Key Facts Everyone Should Know About Parkinson’s Disease
By: John Lehr, President & Chief Executive Officer, Parkinson’s Foundation
When most people think of Parkinson’s disease (PD), they think of a tremor or difficulty moving. However, Parkinson’s affects more than just movement. Symptoms, such as trouble sleeping and loss of smell, known as non-movement symptoms, often occur before a tremor.
About 90,000 people in the U.S. are diagnosed with Parkinson’s every year. PD is a neurodegenerative disorder that affects the brain cells that produce dopamine. When the brain cannot produce enough dopamine, a variety of symptoms can appear and progress over time.
Early signs of Parkinson’s include:
- Tremor: a slight shaking or tremor that generally starts with a finger, hand, or chin.
- Small handwriting: a change in handwriting with cramped letters.
- Loss of Smell: not able to smell bananas, dill pickles, or licorice.
- Trouble Sleeping: sudden movements during sleep, like thrashing around.
- Trouble Moving or Walking: stiffness in the body, arms, or legs that does not go away as you move. Feeling stuck to the floor.
- See all 10 signs now.
The prevalence of Parkinson’s is on the rise due to the nation’s aging population. What do you do if you or a loved one is experiencing several signs? Talk to your doctor about finding a movement disorders specialist (a neurologist with specialized training). Working with a specialist who knows Parkinson’s is key to receiving the best treatment and long-term quality of life.
How to Live Well with Parkinson’s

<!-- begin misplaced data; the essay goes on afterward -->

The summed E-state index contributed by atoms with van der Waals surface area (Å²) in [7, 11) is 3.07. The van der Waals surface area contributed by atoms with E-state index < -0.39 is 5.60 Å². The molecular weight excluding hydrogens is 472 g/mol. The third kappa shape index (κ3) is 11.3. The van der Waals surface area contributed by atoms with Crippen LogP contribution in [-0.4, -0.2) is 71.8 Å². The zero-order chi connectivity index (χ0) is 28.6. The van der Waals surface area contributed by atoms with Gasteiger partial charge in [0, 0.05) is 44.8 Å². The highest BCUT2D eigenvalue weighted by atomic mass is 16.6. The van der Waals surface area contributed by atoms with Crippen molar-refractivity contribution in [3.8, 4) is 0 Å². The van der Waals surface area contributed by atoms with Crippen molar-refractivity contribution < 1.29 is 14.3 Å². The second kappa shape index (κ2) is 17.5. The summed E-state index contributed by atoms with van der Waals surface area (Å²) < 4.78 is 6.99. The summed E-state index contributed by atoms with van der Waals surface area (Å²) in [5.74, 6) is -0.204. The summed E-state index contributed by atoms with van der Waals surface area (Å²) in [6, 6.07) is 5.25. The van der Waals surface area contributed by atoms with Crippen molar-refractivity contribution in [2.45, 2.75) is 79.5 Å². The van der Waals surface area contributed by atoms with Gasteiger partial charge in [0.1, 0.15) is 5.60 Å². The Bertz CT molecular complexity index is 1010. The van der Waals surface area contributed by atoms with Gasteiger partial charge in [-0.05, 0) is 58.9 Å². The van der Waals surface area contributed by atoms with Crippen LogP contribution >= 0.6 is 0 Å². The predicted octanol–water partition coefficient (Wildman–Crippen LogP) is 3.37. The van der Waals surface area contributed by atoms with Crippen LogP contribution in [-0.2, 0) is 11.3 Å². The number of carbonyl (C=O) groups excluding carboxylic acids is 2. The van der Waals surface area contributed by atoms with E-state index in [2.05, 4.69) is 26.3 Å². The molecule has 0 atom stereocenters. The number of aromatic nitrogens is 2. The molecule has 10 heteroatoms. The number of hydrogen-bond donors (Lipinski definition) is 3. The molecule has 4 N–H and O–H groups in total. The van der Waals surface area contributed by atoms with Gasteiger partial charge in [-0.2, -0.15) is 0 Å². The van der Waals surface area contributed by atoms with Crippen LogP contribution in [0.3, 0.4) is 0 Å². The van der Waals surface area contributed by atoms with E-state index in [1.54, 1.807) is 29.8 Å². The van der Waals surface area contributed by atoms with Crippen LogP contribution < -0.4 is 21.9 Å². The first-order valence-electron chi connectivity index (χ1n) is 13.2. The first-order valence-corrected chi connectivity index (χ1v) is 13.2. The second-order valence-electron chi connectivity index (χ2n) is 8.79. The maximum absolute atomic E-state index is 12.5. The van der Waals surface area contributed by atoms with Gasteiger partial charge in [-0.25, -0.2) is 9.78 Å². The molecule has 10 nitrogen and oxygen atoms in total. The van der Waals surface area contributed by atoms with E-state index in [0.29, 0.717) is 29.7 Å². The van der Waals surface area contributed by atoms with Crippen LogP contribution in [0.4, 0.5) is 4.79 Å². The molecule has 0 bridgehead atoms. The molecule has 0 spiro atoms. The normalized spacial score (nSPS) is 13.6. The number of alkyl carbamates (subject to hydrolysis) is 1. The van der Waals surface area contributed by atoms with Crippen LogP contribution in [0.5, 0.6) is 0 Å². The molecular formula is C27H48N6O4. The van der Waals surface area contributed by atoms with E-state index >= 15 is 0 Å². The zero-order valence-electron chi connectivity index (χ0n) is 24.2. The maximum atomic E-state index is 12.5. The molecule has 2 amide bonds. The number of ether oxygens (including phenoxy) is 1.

Every person living with Parkinson’s experiences symptoms and a rate of progression that is unique to them. Motor (movement) symptoms include issues with balance, tremor, and limb stiffness. While non-motor (non-movement) symptoms include anxiety, sleep disorders, depression, among a variety of others.
After finding a neurologist, or movement disorders specialist, the Parkinson’s Foundation suggests that people with PD begin to build their care team to manage their most troublesome symptoms. For example, a speech-language pathologist can help with speech and swallowing symptoms, while a physical therapist can help with strength and maintaining mobility. Nutritionists, social workers, therapists, and other specialists can all be essential members of a care team.
Exercise is an important part of healthy living for everyone. However, for those with Parkinson’s, exercise is more than healthy—it is a vital component to maintaining balance, mobility, and activities of daily living. Research shows that exercise and physical activity can not only maintain and improve mobility, flexibility, and balance but also ease non-movement PD symptoms such as depression or constipation. In-person and online PD-tailored exercise classes are a great place to start.
While there is no cure, people living with Parkinson’s can experience active lives. Medications and various treatment options often help. There are also many resources available, such as the Parkinson’s Foundation Newly Diagnosed kit.
Essential Parkinson’s Resources
Parkinson’s Foundation resources are designed for people living with and caring for someone with Parkinson’s disease. Explore the top resources below:
- Visit org. Access unlimited articles highlighting the latest Parkinson’s information, from symptoms and research to caregiving and tips.
- Find experts and resources in your area. Enter your zip code to find nearby expert care.
- Listen to the podcast. Substantial Matters: Life and Science of Parkinson’s, highlights the most critical PD topics.
- Participate in a research study. Discover the different opportunities for getting involved with PD research.
- Follow on social media. Stay up to date on the latest in Parkinson’s news and feel-good stories through Facebook, Instagram, and Twitter.
April is Parkinson’s Awareness Month
Every six minutes, someone is diagnosed with Parkinson’s in the U.S. This April, for Parkinson’s Awareness Month, take six minutes to help the Parkinson’s Foundation create a world without Parkinson’s. Visit Parkinson.org/Awareness for ways you can help advocate for the Parkinson’s community.
The Parkinson’s Foundation is here to help. Contact the Helpline at 1-800-4PD-INFO (1-800-473-4636) or [email protected] for answers to your Parkinson’s questions, referrals and personalized resources.